dys inbundenDraconigena, a word that means “dragon-born” or “someone or something born of a dragon”, showcases Dys Inbunden spitting fire through their music. This is a very progressive and extreme tune, with highlights to the superb guitar lines by Gefandi Ör Andlät and its venomous ambience, sounding like three or four different songs in a combination of complexity and bestiality, and I guess I don’t need to say how solid the final result is. And continuing with the innovative names, Larva Pazuzu is the union of the words “larvae”, which in Roman mythology means a malevolent spirit of the dead or “a terrifying mask”, and “Pazuzu”, which in Assyrian and Babylonian mythology was the king of the demons of the wind and son of the god Hanbi, also representing the southwestern wind, the bearer of storms and drought. The music itself couldn’t be more direct, an awesome massacre where both Gefandi Ör Andlät and Magister Nocturnal sound deeply infuriated (and whoever is playing the drums is a beast).

Just when you think they’re going to take a break amidst so many wicked tunes, they continue their path of destruction with Nihilist Pariah, a raw old school Black Metal tune tailored for diehard black metallers, boosted by the deluxe production of the album, followed by Crown Of Carcosa, another masterful display of extreme music where the nuances of darkness brought forth by its symphonic elements sound really interesting. And what starts as a song by Opeth or Dream Theather evolves to a deranged but very melodic carnage in He Who Worships Death, with highlights to its high-end drumming and the uproar caused by the demonic voice of Gefandi Ör Andlät. Lastly, we have the frenetic Dimension Of Nihility, as vile as it can be, with the flawless support provided by Magister Nocturnal allowing Gefandi Ör Andlät to add more experimentations and a stronger taste to the music, and nothing is more suitable to end this Black Metal rite than a melancholic piano outro, named Without Life And Movement.

To be fair, it’s extremely difficult to summarize this Stygian masterpiece in just a few lines, so I deeply recommend you go like their Facebook page and check their music on YouTube, as well as buy One With Morbidity, The Opus Misanthropy at their official webstore, at the Liflätinn Productions webstore, on Amazon or at many other locations to really feel their music in your flesh. In other words, it’s time for us all to worship the Other Side to the sound of the new amazing opus by this talented and sinful Swedish cult.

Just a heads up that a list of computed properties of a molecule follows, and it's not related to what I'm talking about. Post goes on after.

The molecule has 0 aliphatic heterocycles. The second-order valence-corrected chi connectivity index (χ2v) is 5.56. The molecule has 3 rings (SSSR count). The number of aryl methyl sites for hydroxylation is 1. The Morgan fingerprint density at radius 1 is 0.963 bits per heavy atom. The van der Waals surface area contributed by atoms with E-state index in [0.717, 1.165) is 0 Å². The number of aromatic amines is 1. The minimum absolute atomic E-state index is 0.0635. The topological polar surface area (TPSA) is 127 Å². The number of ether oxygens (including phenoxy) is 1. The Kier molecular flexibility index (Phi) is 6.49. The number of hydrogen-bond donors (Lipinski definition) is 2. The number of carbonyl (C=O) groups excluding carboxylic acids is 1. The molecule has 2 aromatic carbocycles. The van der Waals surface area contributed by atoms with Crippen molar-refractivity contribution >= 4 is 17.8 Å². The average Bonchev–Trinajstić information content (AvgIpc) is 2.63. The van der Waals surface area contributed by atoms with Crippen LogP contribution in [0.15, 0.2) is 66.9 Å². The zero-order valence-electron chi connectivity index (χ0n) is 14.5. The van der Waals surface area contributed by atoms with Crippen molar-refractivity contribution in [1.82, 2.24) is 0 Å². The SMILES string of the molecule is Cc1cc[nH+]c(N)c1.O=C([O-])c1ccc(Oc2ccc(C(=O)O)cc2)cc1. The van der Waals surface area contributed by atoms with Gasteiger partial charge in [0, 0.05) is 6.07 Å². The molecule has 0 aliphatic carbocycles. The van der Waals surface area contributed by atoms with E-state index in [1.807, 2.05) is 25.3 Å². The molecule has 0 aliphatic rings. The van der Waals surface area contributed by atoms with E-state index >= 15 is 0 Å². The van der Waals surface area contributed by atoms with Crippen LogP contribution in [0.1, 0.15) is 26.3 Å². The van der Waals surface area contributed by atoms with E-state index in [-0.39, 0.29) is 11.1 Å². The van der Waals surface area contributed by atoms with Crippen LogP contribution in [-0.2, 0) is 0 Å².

Best moments of the album: Odious Worship Of Annihilation, Through Demise and Decay, Draconigena and Larva Pazuzu.

Worst moments of the album: Opus Misanthropy.

Released in 2015 Liflätinn Productions

Track listing
1. One With Morbidity 6:47
2. Opus Misanthropy 6:56
3. Odious Worship Of Annihilation 7:47
4. Mischievous Paths Of Nocturnal Lust 9:04
5. Through Demise and Decay 8:07
6. The Illuminating Gaze Of Lucifer 8:59
7. Draconigena 6:25
8. Larva Pazuzu 3:38
9. Nihilist Pariah 7:54
10. Crown Of Carcosa 5:35
11. He Who Worships Death 6:49
12. Dimension Of Nihility 6:07
13. Without Life And Movement 2:31

Band members
Gefandi Ör Andlät – vocals, lead guitar
Magister Nocturnal – bass, piano, orchestrations

Album Review – Unleashed / Dawn Of The Nine (2015)

Let the mighty God of Thunder bang his head to the sound of old school Death Metal while he mercilessly smashes his foes with his hammer.

Rating5

unleashed_dawn of the nineFormed in the “distant” year of 1989 in the beautiful city of Stockholm, Sweden, and still alive and kicking after almost three decades, the iconic Death Metal band Unleashed can credit their longevity and glory to their unique music concept, being the pioneers in implementing completely different themes from most Death Metal bands, such as Viking culture, Norse folklore and even references to the work by the renowned English writer and poet J. R. R. Tolkien, to their furious and coarse sounding.

In order to keep the almighty God of Thunder grinning and banging his head to the brutal sound of Death Metal while he smashes hordes of infidels with Mjölnir, Unleashed are releasing in 2015 their twelfth studio album, the good Dawn Of The Nine. Although the album does not flirt with Black Metal as much as its predecessor, the excellent Odalheim (2012), which means it lacks a little more darkness, it’s still a celebration of extreme music, war, vengeance and sacrilege that will satisfy the hunger of death metallers all over the world for more of the band’s Viking Death Metal.